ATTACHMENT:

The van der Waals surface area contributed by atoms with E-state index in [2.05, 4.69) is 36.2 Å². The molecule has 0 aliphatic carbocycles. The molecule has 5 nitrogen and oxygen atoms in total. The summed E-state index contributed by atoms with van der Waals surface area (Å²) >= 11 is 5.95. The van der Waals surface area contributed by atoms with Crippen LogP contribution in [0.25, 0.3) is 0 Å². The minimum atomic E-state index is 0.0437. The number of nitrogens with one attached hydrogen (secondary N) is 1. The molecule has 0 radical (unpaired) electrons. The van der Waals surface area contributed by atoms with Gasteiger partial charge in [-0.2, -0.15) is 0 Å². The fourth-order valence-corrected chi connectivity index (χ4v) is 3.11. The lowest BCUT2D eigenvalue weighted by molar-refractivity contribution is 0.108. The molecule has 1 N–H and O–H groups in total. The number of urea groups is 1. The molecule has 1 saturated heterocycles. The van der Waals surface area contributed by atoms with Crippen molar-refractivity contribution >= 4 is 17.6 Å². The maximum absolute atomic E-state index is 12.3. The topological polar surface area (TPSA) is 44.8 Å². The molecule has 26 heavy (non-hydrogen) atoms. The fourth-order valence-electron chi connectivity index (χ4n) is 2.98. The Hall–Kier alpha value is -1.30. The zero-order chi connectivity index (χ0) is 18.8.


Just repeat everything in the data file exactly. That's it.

The van der Waals surface area contributed by atoms with E-state index in [2.05, 4.69) is 36.2 Å². The molecule has 0 aliphatic carbocycles. The molecule has 5 nitrogen and oxygen atoms in total. The summed E-state index contributed by atoms with van der Waals surface area (Å²) >= 11 is 5.95. The van der Waals surface area contributed by atoms with Crippen LogP contribution in [0.25, 0.3) is 0 Å². The minimum atomic E-state index is 0.0437. The number of nitrogens with one attached hydrogen (secondary N) is 1. The molecule has 0 radical (unpaired) electrons. The van der Waals surface area contributed by atoms with Gasteiger partial charge in [-0.2, -0.15) is 0 Å². The fourth-order valence-corrected chi connectivity index (χ4v) is 3.11. The lowest BCUT2D eigenvalue weighted by molar-refractivity contribution is 0.108. The molecule has 1 N–H and O–H groups in total. The number of urea groups is 1. The molecule has 1 saturated heterocycles. The van der Waals surface area contributed by atoms with Crippen molar-refractivity contribution >= 4 is 17.6 Å². The maximum absolute atomic E-state index is 12.3. The topological polar surface area (TPSA) is 44.8 Å². The molecule has 26 heavy (non-hydrogen) atoms. The fourth-order valence-electron chi connectivity index (χ4n) is 2.98. The Hall–Kier alpha value is -1.30. The zero-order chi connectivity index (χ0) is 18.8.